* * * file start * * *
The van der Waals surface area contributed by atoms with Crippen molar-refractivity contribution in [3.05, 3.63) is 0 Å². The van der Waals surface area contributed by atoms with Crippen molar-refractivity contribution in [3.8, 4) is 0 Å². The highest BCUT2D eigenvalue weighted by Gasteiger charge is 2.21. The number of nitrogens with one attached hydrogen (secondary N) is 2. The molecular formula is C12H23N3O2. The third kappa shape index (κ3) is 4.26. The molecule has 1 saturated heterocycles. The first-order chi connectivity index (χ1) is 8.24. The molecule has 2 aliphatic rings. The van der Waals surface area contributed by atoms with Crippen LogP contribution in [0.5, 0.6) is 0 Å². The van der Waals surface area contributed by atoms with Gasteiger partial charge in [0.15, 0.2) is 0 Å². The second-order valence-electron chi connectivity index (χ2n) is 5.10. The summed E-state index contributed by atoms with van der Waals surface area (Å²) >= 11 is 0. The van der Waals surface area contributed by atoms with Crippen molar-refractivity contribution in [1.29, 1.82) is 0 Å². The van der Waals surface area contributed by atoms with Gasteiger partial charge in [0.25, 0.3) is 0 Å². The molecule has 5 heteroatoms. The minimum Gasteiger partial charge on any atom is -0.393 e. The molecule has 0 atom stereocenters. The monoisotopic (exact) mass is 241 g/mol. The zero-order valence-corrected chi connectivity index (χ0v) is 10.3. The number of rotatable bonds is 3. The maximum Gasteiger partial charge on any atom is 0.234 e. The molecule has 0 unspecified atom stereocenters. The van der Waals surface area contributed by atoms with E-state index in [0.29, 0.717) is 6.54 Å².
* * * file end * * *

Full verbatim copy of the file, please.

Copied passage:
The van der Waals surface area contributed by atoms with Crippen molar-refractivity contribution in [3.05, 3.63) is 0 Å². The van der Waals surface area contributed by atoms with Crippen molar-refractivity contribution in [3.8, 4) is 0 Å². The highest BCUT2D eigenvalue weighted by Gasteiger charge is 2.21. The number of nitrogens with one attached hydrogen (secondary N) is 2. The molecular formula is C12H23N3O2. The third kappa shape index (κ3) is 4.26. The molecule has 1 saturated heterocycles. The first-order chi connectivity index (χ1) is 8.24. The molecule has 2 aliphatic rings. The van der Waals surface area contributed by atoms with Crippen LogP contribution in [0.5, 0.6) is 0 Å². The van der Waals surface area contributed by atoms with Gasteiger partial charge in [0.15, 0.2) is 0 Å². The second-order valence-electron chi connectivity index (χ2n) is 5.10. The summed E-state index contributed by atoms with van der Waals surface area (Å²) >= 11 is 0. The van der Waals surface area contributed by atoms with Crippen molar-refractivity contribution in [1.29, 1.82) is 0 Å². The van der Waals surface area contributed by atoms with Gasteiger partial charge in [0.25, 0.3) is 0 Å². The molecule has 5 heteroatoms. The minimum Gasteiger partial charge on any atom is -0.393 e. The molecule has 0 atom stereocenters. The monoisotopic (exact) mass is 241 g/mol. The zero-order valence-corrected chi connectivity index (χ0v) is 10.3. The number of rotatable bonds is 3. The maximum Gasteiger partial charge on any atom is 0.234 e. The molecule has 0 unspecified atom stereocenters. The van der Waals surface area contributed by atoms with E-state index in [0.29, 0.717) is 6.54 Å².